Back in November, podcast host Matt Tullis talked with Chris Jones. Tullis wanted to talk with him about writing for a book he’s working on, a book focused on how to report and write narrative journalism.
They also talked about Jones making the move to screenwriting.
Jones made quite a career for himself at Esquire. He was regularly included in Best American Sports Writing for work he did for ESPN The Magazine. Now he’s a writer for the Netflix show Away. The show is loosely based on Jone’s Esquire story with the same title. That show will likely be released later this year.
Jones was on the podcast back in January 2014. At the time, he talked about his Feinberg piece, as well as a story he wrote about what happened on Air Force One immediately after President John F. Kennedy was killed.
This episode is a rebroadcast of the interview Matt Tullis did with Luke Dittrich in September 2013. At the time, Esquire had just published his story “The Prophet,” a story about a neurosurgeon who claimed to have visited heaven in a best-selling book. Dittrich’s piece pretty much debunked those claims.
On this episode, host Matt Tullis talks with Stephen Rodrick, a contributing editor for Rolling Stone and a writer-at-large for Esquire. In the third week of June, both of those magazines published profiles of two very different celebrities that Rodrick wrote.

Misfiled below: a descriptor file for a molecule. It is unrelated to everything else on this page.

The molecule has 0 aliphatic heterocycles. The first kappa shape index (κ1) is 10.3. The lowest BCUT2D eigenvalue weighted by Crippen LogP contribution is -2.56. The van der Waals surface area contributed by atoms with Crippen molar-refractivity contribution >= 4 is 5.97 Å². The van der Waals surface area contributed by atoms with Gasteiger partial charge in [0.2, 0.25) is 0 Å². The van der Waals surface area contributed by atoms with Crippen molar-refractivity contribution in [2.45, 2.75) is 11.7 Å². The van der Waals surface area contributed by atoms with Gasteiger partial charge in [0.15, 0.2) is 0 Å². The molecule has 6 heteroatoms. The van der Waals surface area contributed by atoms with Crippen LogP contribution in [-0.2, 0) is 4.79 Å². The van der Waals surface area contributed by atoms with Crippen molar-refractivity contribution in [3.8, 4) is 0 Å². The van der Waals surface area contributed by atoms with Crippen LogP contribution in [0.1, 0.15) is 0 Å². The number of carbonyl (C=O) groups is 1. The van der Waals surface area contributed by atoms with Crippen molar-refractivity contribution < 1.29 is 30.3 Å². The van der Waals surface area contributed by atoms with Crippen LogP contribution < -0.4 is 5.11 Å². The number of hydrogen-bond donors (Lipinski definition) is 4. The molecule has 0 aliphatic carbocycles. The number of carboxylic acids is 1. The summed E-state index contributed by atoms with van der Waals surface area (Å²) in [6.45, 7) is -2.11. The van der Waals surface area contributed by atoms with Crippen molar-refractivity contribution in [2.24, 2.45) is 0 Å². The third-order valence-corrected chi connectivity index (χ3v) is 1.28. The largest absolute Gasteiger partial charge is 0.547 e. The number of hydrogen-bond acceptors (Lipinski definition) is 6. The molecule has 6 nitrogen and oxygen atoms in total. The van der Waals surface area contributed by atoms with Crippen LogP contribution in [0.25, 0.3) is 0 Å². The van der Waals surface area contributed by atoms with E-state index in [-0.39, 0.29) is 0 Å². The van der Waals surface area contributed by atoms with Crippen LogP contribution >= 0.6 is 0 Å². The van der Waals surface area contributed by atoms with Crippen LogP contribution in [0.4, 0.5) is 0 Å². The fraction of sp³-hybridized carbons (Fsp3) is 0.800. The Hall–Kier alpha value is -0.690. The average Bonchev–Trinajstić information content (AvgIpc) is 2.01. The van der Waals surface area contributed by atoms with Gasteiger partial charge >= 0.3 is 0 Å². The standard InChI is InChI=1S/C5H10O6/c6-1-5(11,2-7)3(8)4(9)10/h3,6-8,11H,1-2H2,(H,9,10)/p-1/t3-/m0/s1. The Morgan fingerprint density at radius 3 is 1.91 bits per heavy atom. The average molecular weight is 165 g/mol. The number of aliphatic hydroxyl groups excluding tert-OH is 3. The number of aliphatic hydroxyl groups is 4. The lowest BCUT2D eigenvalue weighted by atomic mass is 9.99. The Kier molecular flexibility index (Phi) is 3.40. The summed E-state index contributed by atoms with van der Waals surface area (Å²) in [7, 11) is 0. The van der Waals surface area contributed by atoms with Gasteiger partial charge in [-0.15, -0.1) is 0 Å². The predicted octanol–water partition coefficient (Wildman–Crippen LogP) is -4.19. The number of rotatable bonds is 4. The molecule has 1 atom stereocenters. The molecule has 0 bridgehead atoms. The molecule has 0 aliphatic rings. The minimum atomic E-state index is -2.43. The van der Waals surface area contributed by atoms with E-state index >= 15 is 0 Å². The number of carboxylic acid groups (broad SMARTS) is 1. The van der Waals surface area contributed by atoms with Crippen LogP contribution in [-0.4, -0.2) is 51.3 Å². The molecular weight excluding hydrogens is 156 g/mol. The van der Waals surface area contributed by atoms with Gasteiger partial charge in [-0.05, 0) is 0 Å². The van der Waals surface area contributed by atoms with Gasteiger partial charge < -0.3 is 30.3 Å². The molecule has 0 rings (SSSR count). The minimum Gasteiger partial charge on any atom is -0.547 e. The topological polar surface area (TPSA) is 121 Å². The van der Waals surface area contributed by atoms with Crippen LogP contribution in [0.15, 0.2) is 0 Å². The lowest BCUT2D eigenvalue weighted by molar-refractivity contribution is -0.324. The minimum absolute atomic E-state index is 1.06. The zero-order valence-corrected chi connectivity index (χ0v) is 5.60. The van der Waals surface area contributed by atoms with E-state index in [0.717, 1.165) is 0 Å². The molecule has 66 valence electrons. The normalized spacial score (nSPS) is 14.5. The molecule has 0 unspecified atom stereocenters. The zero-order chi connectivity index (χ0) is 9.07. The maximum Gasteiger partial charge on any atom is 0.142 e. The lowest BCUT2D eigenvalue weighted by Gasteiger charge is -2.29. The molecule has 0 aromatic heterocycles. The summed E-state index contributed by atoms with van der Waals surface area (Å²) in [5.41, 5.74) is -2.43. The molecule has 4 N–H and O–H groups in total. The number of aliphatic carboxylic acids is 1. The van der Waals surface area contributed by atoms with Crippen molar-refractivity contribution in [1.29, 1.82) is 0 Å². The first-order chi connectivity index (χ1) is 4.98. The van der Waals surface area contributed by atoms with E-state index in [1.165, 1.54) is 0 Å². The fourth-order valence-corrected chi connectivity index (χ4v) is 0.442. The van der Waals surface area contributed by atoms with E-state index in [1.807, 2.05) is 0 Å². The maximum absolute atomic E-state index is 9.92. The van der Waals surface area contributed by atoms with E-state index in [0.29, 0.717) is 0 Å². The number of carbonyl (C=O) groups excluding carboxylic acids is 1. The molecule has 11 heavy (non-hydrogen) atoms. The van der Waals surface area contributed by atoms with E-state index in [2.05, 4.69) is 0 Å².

Esquire published Rodrick’s piece on Taylor Sheridan, a writer and actor who is reinventing American Western storytelling through movies like “Sicario” and “Hell or High Water,” on June 19.
Two days later, Rolling Stone published his fascinating profile of Johnny Depp. That piece got all of the attention because Rodrick spent a sometimes sad, sometimes fun, sometimes weird 72 hours with the man who has played everyone from Willy Wonka to Jack Sparrow. It also chronicled the troubles that Depp has been face, troubles that are primarily financial despite the amount of money he has made in his illustrious career.
Jones is an expert profile writer. His 2010 piece on the late Roger Ebert is, in our opinion, one of the best celebrity profiles ever written. It’s touching and poignant, showing a side of the film critic that hadn’t been seen since Ebert’s battle with cancer.
Most recently, Jones turned his eye on a man most have never heard of, but a man who has been involved in nearly every major tragic event in recent US history. His Esquire story, “Kenneth Feinberg: the nation’s leading expert in picking up the pieces,” looks at the man who decides how much money the surviving victims of horrific shootings and bombings get once there is a monetary fund set up for those victims.
In October 2012 he wrote a historical piece on what happened on Air Force 1 immediately after the President John F. Kennedy assassination.
In 2011, Jones participated in a virtual roundtable discussion moderated by podcast host Matt Tullis. That discussion focused on journalism as a sub-genre of creative nonfiction, and was published in Creative Nonfiction in the Winter 2012 issue of the magazine. The discussion was ultimately the inspiration for the podcast.
Since joining the podcast, Jones wrote a piece about astronaut Scott Kelly as he prepared to spend a full year in outer space.